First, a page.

Why do we suddenly wake up when we dream of falling?
It doesn’t make you taller like what your mother said
Sep 12, 2017
There is one image that I have constantly dreamed of since childhood: falling. I can’t remember exactly where I am or when I’m going to fall, but at one point I know for sure that I am falling. Suddenly, I wake up with a fast heartbeat and a different position as if I really have fallen. I find the experience satisfying that I wish I could dream of it again, but it’s also a most startling one.
As a child, my mother told me that dreaming of falling means that I’m growing taller. As much as I want to believe my mother, it turns out that it’s not true at all. The phenomenon is called hypnagogic or hypnic jerk.
It shouldn’t bother you, though.
According to Live Science, hypnic jerks commonly (in fact, you may be experiencing it every night) happens during the hypnogogic state of sleep. This stage is the transitional period between wakefulness and sleep. Stress, fatigue, caffeine, anxiety, and sleep deprivation are believed to be the causes of these twitches.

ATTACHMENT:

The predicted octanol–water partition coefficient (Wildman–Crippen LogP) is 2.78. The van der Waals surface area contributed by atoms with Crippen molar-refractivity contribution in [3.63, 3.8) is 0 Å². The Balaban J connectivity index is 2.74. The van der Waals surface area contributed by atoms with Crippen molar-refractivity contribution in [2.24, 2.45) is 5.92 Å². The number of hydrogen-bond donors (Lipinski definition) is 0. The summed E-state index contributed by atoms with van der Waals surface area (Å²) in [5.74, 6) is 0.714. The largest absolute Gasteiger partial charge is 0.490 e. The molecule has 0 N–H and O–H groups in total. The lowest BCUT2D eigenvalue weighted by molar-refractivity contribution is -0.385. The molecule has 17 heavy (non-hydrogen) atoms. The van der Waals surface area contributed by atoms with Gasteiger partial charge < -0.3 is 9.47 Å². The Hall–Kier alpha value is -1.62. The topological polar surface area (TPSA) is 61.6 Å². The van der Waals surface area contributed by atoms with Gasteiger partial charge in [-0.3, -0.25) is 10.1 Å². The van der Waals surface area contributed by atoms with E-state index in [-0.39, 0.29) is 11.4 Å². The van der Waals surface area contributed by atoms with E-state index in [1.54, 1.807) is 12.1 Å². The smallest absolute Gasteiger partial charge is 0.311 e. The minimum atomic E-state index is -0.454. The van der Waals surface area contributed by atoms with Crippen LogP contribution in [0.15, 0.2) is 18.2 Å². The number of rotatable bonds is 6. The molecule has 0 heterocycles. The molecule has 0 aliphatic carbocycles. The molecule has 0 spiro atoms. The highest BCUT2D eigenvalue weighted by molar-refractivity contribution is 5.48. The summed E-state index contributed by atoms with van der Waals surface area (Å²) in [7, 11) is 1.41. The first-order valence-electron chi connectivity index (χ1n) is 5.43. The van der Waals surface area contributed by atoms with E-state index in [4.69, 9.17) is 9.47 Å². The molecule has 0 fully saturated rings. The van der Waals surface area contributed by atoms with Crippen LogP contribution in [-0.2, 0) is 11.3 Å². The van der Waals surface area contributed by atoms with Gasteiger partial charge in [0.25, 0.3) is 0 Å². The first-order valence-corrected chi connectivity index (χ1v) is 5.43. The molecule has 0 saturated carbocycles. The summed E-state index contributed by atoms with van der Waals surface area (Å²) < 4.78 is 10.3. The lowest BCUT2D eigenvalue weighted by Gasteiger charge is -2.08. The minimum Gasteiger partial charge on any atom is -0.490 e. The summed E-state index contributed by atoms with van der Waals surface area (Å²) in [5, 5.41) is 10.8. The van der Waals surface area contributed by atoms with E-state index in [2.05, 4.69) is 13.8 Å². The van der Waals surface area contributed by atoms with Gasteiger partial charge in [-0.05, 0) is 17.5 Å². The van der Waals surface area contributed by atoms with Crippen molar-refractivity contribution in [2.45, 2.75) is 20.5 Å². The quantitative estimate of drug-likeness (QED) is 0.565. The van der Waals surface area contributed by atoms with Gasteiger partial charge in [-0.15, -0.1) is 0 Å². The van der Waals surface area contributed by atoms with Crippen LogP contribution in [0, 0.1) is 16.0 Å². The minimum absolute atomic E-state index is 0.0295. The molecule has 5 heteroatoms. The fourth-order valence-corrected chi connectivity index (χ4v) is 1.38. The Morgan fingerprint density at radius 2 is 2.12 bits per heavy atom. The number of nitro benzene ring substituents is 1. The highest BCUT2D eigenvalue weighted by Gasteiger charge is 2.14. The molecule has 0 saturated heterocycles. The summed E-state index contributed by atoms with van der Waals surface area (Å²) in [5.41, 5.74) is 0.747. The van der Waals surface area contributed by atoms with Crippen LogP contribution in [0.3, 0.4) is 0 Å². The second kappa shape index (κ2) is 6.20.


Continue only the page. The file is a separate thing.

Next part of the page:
On the other hand, Jason Ellis, a professor of sleep science at Northumbria University, suggests that hypnic jerks are a result of evolution. It could be our ancestors manner of checking their surroundings one last time or maybe a mechanism of our ancestors who slept on trees to check the stability of their sleeping position and perhaps gain footing when they start to actually fall.
“The other main theory suggests that the hypnic jerk is merely a symptom of our active physiological system finally giving in, albeit sometimes reluctantly, to our sleep drive, moving from active and volitional motor control to a state of relaxation and eventual bodily paralysis,” he writes.
Ellis also suggests that hypnic jerks may be related to magnesium, calcium, or iron deficiency.
While hypnic jerks are totally normal, this may cause insomnia and other sleeping disorders. To prevent more serious sleep problems, it is best to follow a routine as you go to sleep including the avoidance of screens an hour before you sleep. Also, keep the temperature, lighting, and other conditions of your room at an optimal level to promote good sleep. After all, a deep slumber after a tiring day at work is the best reward.
Just in case the dream gods are reading this, I’d still want to dream of falling.
Header image courtesy of Unsplash
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